HPE is seeing a steady growth in customer adoption of vNS. Several customers are already into production with it, and more are moving into production in the near term. We had the pleasure of listening to some of them during the 2020 Technical Boot Camp (TBC). As a product manager, I have been carefully listening to the feedback from each of our customers, as they go through the motions of acquiring, installing, deploying, running and managing this platform. It has been greatly enriching to listen to customers on both the good and the not so good part of their journey. It gives us confidence about the path we have set ourselves in, uncovers our blind spots, and enables us to calibrate our strategy and roadmap to see this platform evolve itself into the platform of choice when customers think about making their workloads mission-critical.
What have we learnt and how can we apply it?
There are many that we have learnt. Here are the two most common ones.
When you setup your environment for vNS
As described earlier, unlike converged NonStop systems, vNS is delivered as a bunch of software images. The hardware to run it on needs to be prepared to meet some of its unique requirements such as a dedicated >= 25 GbE fabric network and fabric NICs of specific models, port groups with SRIOV and Passthrough access to NICs and so forth. These requirements are documented in the “Hardware architecture guide for HPE Virtualized NonStop on VMware” and in the first half of the “HPE Virtualized NonStop Deployment and Configuration Guide for VMware” and are must reads for the personnel setting up the hardware and VMware environment in preparation for vNS deployment. You can find both of these in HPE NonStop L-series manual collection available at www.hpe.com/info/nonstop-ldocs. While they provide a good set of background information, they are not a substitute for close coordination between the cloud team preparing the platform and the NonStop Technical Services personnel who do system deployment. They can give you the right advice, considering your specific environment and also answer any questions you may have.
Managing the environment running vNS
Converged NonStop systems sometimes live in islands of their own, managed by people specially skilled and trained to handle these systems. In a private cloud however, NonStop is a “tenant”, co-habiting amongst others in the cloud. Well, this is what cloud is after all, isn’t it? While that’s true, it’s also important that the managers and administrators of the cloud are well educated about NonStop and should be prepared to take care of its needs. A proper interworking between cloud administrators and NonStop administrators is of paramount importance for the seamless operation of your most critical workload that’s running on NonStop. Some customers have deployed NonStop over a separate VMware cluster, with access security restricted to administrators having familiarity with NonStop and who reach out to their NonStop counterparts whenever there is an issue or need to perform operations that may impact the system. That’s another best practice I’d recommend.
What else you could do if you’re considering vNS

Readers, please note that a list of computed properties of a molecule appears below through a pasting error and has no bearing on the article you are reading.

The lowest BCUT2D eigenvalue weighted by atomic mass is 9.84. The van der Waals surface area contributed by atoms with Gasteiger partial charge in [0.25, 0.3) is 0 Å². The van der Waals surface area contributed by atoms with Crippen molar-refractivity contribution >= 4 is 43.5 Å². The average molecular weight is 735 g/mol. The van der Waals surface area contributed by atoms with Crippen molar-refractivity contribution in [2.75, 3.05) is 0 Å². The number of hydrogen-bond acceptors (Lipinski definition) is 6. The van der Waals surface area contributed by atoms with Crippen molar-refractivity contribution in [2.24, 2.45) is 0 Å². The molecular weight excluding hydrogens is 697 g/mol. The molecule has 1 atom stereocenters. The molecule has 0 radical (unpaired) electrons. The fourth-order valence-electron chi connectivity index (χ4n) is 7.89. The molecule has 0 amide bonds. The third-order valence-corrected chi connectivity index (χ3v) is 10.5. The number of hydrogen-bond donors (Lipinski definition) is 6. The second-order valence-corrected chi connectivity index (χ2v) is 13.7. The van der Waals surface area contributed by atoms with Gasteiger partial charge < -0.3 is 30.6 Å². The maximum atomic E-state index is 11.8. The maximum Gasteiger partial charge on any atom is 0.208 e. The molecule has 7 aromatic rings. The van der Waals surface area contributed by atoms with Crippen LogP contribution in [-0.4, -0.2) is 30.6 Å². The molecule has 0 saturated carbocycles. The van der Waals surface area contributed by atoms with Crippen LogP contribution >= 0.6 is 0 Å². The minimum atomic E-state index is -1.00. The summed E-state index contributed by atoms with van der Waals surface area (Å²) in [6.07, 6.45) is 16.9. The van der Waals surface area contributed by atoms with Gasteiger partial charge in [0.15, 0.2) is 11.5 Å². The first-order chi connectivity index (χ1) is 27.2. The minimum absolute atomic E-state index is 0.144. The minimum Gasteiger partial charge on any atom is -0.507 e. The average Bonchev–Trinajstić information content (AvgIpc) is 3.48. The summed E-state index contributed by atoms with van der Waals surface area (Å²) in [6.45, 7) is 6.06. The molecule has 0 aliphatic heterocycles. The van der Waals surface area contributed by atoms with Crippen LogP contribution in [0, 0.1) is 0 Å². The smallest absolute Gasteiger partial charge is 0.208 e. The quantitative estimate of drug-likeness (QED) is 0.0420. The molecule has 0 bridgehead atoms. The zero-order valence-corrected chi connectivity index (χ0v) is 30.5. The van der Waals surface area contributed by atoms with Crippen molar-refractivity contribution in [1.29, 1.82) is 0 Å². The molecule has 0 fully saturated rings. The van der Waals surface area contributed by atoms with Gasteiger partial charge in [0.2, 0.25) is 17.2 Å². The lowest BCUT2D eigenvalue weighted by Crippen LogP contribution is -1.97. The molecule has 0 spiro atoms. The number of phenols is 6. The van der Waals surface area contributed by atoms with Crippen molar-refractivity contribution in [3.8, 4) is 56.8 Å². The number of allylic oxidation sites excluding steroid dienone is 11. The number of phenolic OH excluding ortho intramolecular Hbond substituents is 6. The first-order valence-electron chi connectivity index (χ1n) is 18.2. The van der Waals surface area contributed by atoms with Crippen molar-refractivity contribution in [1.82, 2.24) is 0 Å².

Good planning always helps, especially because you’re looking to move into the cloud that workload which may be processing your payment transaction, running your manufacturing shop, or managing your patient care records. A good option to consider would be to buy a small vNS system. Two 2-socket rack mount servers and a pair of switches is all you need to build your vNS system. In fact, you can deploy two NonStop systems (2 CPU and 2 each of IP and storage CLIMs) on this same hardware. This will give you, also more importantly your IT teams, a first-hand experience of building, deploying, commissioning and running a NonStop system. It helps you simulate scenarios – how to repair/patch the underlying platform with least disruption to your workload, simulate hardware or software failures, consider creating multiple smaller NonStop systems instead of larger systems to help narrowing down the fault-zone or narrow the impact when you need to take an outage to upgrade the RVU and so on. They will help you prepare a robust playbook to be adopted by your support teams. To borrow the phrase from the “Seven Habits” book, this is exactly what “sharpening the saw” is. You plan and prepare well before you actually execute something whose success is critically important to your business and this is a good way to go about it.
Do you need help to build the hardware Bill of Materials (BoM)?
Sure, by all means. HPE can give you a reference hardware bill of materials based on HPE parts. This may give you an excellent starting point which you and your hardware specialists can then use to arrive at the final hardware spec to host your NonStop system. Reach out to your HPE NonStop specialist and she or he will be happy to help.
How is HPE adapting these learnings?
HPE is doing several things to enhance the vNS offering with these learnings. The focus area for vNS is to enhance customer experience while enabling their cloud and NonStop support teams to run the mission-critical workload on NonStop in harmony with standard operating procedures of the cloud environment. The future of NonStop and the capabilities that HPE builds over it depends a great deal on the ability of the platform to work seamlessly in modern cloud environments. It’s a clear focus area for vNS in the near term.
What is next for NonStop in Hybrid IT?
With Virtualized NonStop, you now have the ability deploy mission-critical workload in several different ways. That’s an important aspect of Hybrid IT model, but it doesn’t end there for good reasons. HPE’s direction is to offer everything as a service. HPE GreenLake is the platform under which HPE products are being offered in an aaS model today and NonStop is busy working with GreenLake team to deliver new ways to purchase the platform.